3. I’m at 168 days without drinking today. I got to the point where I drank everyday and felt like crap, until I drank again. I functioned pretty well at work in spite of my drinking. But was definitely feeling that my health was declining. I’m 52 years old with two kids that need me. I’m no kid anymore and want to be here for them. The cravings are decreasing substantially but still there. Not drinking is becoming the new normal and I’m finding time for the things I always said I would do like kayaking and reading books on American history. My sleep patterns have improved and am losing weight. I still have issues with being tired at times and feeling a bit disconnected with people. But I probably always was to some extent. For years I kept telling myself that I should quit drinking or cut down a bit but cutting back never happened. I prayed to God to take this burden from me. I didn’t want to live this life anymore and felt powerless to stop. Something amazing happened, I was able to just stop drinking. Not that I’m not tempted to drink, I do miss it at times. But now I have the power to say NO. Now chocolate is another story!
    Life is getting better every day.

    Liked by 1 person

    1. Hi Steve! I’m so happy for your 168 days. I sure do look forward to getting there once again. I’m on 64 days today. I hate that I relapsed but I get it, and take it as part of the journey and growing.

      I too have kids that depend on me. 3 boys, two whom are wheelchair bound. I feel at peace knowing I am present with them and paying attention to all the little details I use to neglect with them because of drinking. Its what I am most grateful for.

      I have been praying to God to take this burden from me as well since I was 21! I am now 39. And like you, one day while I was at a bridal party drinking he showed me a vision of two puzzle pieces that didn’t fit. I didn’t understand it so I asked him to reveal the meaning and he did. He told me that I don’t fit here with a drink in my hand. That I was meant to be set apart. I thanked him and smiled for I knew it was him. I didn’t put my drink down however and kinda forced myself to continue that night and the next day (I was in Puerto Rico with a huge wedding party so that whole event was with drinks). However, that next night as I looked down at my wine, I sat it down and said no more and that was it. Didn’t pick up again. I agree, I don’t necessarily have the cravings either but I struggle with the associations. I forget that drinking and fun really don’t go together but am thankful that God quickly reminds me of how NOT fun it was and how messy it was in reality.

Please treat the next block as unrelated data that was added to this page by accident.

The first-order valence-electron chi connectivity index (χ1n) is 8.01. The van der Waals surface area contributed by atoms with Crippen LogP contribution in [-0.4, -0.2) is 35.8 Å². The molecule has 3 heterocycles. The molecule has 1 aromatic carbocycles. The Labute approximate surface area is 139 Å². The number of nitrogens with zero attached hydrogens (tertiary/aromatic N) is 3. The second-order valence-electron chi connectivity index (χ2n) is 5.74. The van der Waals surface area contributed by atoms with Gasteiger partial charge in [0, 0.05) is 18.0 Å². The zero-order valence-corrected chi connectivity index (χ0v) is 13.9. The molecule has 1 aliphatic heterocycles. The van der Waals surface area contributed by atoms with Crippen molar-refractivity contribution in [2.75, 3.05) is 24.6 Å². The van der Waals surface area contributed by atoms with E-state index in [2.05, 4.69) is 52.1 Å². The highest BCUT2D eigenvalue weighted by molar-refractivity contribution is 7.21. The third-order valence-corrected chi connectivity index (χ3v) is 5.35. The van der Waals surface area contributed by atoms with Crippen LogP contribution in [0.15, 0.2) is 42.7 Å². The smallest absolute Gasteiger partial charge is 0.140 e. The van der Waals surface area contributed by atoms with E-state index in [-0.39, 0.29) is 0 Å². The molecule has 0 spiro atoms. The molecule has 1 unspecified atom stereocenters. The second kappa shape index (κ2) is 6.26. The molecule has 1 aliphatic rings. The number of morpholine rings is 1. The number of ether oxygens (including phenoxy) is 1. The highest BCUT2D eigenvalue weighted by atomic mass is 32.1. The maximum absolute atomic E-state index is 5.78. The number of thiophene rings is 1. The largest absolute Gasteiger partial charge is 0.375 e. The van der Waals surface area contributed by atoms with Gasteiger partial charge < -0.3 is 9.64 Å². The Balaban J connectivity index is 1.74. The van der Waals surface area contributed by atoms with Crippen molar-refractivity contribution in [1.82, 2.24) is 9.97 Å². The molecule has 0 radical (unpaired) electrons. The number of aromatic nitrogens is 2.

Thank you for sharing your sobriety with me Steve. I greatly appreciate it. Let’s keep moving forward in His strength! 🙏

      Like

      1. Thanks for your post. Just like you, most of my friends and siblings lives revolve around alcohol. It’s impossible to get away from. But I’ve noticed recently that these people don’t seem to be very happy. I still like to hang out with them but not for long periods because they are always drinking. It makes me uncomfortable to watch them become enebriated and Inevitably begin to slur their speech. It all seams so pointless. I pity them somewhat because their live seams to be so empty and they are just medicating themselves just as I was. I’m not judgental because I know how they feel. I hope I can be an inspiration to them in some way. I’ve been drinking for years and never thought I would come home on Friday evening after work and not be pounding glasses of wine and beer until I passed out. I’m getting to the point in my sobriety that I actually look forward to a cup of tea and a good book. I haven’t read this much since high school. I’ve been off and on reading the Bible and I know I need to prioritize that. Nobody’s perfect. Life is getting better everyday and I know I’m a work in progress. I believe your relapse was just a hiccup in your journey and has given you the reassurance of where you know you need to be. When we stumble it’s easy to feel defeated . Thankfully,You obviously know where to draw your strength. Please pray for me and I will do the same. Keep in touch. Steve

        Liked by 1 person